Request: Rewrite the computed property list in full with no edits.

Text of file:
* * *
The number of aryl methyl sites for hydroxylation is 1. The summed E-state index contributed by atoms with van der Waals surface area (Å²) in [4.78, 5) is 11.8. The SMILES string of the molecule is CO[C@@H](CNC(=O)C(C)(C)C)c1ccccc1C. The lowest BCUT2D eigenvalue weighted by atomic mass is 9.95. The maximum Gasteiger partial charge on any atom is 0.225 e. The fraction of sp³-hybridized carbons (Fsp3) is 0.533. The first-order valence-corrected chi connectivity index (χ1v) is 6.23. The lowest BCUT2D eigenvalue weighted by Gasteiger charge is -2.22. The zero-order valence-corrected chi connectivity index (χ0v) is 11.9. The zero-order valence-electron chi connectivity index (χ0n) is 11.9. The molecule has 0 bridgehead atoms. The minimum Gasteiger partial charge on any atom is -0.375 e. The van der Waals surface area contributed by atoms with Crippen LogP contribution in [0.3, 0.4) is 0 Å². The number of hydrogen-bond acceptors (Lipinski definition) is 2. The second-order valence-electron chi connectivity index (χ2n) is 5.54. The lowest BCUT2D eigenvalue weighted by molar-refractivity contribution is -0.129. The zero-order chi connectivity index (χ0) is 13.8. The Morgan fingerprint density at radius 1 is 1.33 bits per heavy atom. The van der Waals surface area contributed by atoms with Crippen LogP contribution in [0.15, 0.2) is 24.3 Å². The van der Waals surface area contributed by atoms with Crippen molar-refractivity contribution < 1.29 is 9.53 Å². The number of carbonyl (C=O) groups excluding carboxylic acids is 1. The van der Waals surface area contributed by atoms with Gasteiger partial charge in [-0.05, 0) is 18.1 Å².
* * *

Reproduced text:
The number of aryl methyl sites for hydroxylation is 1. The summed E-state index contributed by atoms with van der Waals surface area (Å²) in [4.78, 5) is 11.8. The SMILES string of the molecule is CO[C@@H](CNC(=O)C(C)(C)C)c1ccccc1C. The lowest BCUT2D eigenvalue weighted by atomic mass is 9.95. The maximum Gasteiger partial charge on any atom is 0.225 e. The fraction of sp³-hybridized carbons (Fsp3) is 0.533. The first-order valence-corrected chi connectivity index (χ1v) is 6.23. The lowest BCUT2D eigenvalue weighted by Gasteiger charge is -2.22. The zero-order valence-corrected chi connectivity index (χ0v) is 11.9. The zero-order valence-electron chi connectivity index (χ0n) is 11.9. The molecule has 0 bridgehead atoms. The minimum Gasteiger partial charge on any atom is -0.375 e. The van der Waals surface area contributed by atoms with Crippen LogP contribution in [0.3, 0.4) is 0 Å². The number of hydrogen-bond acceptors (Lipinski definition) is 2. The second-order valence-electron chi connectivity index (χ2n) is 5.54. The lowest BCUT2D eigenvalue weighted by molar-refractivity contribution is -0.129. The zero-order chi connectivity index (χ0) is 13.8. The Morgan fingerprint density at radius 1 is 1.33 bits per heavy atom. The van der Waals surface area contributed by atoms with Crippen LogP contribution in [0.15, 0.2) is 24.3 Å². The van der Waals surface area contributed by atoms with Crippen molar-refractivity contribution < 1.29 is 9.53 Å². The number of carbonyl (C=O) groups excluding carboxylic acids is 1. The van der Waals surface area contributed by atoms with Gasteiger partial charge in [-0.05, 0) is 18.1 Å².